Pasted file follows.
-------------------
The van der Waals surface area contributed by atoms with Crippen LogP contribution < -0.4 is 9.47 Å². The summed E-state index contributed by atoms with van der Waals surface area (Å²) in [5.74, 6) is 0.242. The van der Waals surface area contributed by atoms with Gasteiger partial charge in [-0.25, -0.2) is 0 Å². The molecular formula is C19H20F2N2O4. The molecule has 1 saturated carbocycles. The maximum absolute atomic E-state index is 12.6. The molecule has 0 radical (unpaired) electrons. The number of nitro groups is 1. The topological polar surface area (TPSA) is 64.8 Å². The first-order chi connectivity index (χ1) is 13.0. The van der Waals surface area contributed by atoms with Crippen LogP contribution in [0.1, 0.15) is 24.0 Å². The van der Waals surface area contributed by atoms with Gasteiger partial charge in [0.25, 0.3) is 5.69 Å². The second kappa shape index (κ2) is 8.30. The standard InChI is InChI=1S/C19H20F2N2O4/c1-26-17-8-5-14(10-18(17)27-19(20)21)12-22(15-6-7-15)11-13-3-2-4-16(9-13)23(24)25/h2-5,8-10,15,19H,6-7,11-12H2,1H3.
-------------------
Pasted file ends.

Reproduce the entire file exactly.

The van der Waals surface area contributed by atoms with Crippen LogP contribution < -0.4 is 9.47 Å². The summed E-state index contributed by atoms with van der Waals surface area (Å²) in [5.74, 6) is 0.242. The van der Waals surface area contributed by atoms with Gasteiger partial charge in [-0.25, -0.2) is 0 Å². The molecular formula is C19H20F2N2O4. The molecule has 1 saturated carbocycles. The maximum absolute atomic E-state index is 12.6. The molecule has 0 radical (unpaired) electrons. The number of nitro groups is 1. The topological polar surface area (TPSA) is 64.8 Å². The first-order chi connectivity index (χ1) is 13.0. The van der Waals surface area contributed by atoms with Crippen LogP contribution in [0.1, 0.15) is 24.0 Å². The van der Waals surface area contributed by atoms with Gasteiger partial charge in [0.25, 0.3) is 5.69 Å². The second kappa shape index (κ2) is 8.30. The standard InChI is InChI=1S/C19H20F2N2O4/c1-26-17-8-5-14(10-18(17)27-19(20)21)12-22(15-6-7-15)11-13-3-2-4-16(9-13)23(24)25/h2-5,8-10,15,19H,6-7,11-12H2,1H3.